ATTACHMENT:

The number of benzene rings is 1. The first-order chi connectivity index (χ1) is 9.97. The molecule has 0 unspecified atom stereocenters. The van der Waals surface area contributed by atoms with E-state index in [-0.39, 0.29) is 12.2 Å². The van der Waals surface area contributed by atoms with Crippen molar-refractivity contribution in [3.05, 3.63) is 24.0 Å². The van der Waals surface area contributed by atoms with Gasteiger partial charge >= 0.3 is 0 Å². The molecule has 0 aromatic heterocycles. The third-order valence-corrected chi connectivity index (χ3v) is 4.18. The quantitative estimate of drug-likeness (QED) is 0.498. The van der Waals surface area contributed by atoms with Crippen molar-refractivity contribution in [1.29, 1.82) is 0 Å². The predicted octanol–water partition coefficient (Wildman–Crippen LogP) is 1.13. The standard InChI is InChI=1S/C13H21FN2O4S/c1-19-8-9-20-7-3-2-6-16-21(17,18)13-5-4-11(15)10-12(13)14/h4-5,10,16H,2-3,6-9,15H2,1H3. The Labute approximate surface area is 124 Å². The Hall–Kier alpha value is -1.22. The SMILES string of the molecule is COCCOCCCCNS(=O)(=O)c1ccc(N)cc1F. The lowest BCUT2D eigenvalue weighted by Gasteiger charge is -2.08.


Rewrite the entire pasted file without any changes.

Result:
The number of benzene rings is 1. The first-order chi connectivity index (χ1) is 9.97. The molecule has 0 unspecified atom stereocenters. The van der Waals surface area contributed by atoms with E-state index in [-0.39, 0.29) is 12.2 Å². The van der Waals surface area contributed by atoms with Crippen molar-refractivity contribution in [3.05, 3.63) is 24.0 Å². The van der Waals surface area contributed by atoms with Gasteiger partial charge >= 0.3 is 0 Å². The molecule has 0 aromatic heterocycles. The third-order valence-corrected chi connectivity index (χ3v) is 4.18. The quantitative estimate of drug-likeness (QED) is 0.498. The van der Waals surface area contributed by atoms with Crippen molar-refractivity contribution in [1.29, 1.82) is 0 Å². The predicted octanol–water partition coefficient (Wildman–Crippen LogP) is 1.13. The standard InChI is InChI=1S/C13H21FN2O4S/c1-19-8-9-20-7-3-2-6-16-21(17,18)13-5-4-11(15)10-12(13)14/h4-5,10,16H,2-3,6-9,15H2,1H3. The Labute approximate surface area is 124 Å². The Hall–Kier alpha value is -1.22. The SMILES string of the molecule is COCCOCCCCNS(=O)(=O)c1ccc(N)cc1F. The lowest BCUT2D eigenvalue weighted by Gasteiger charge is -2.08.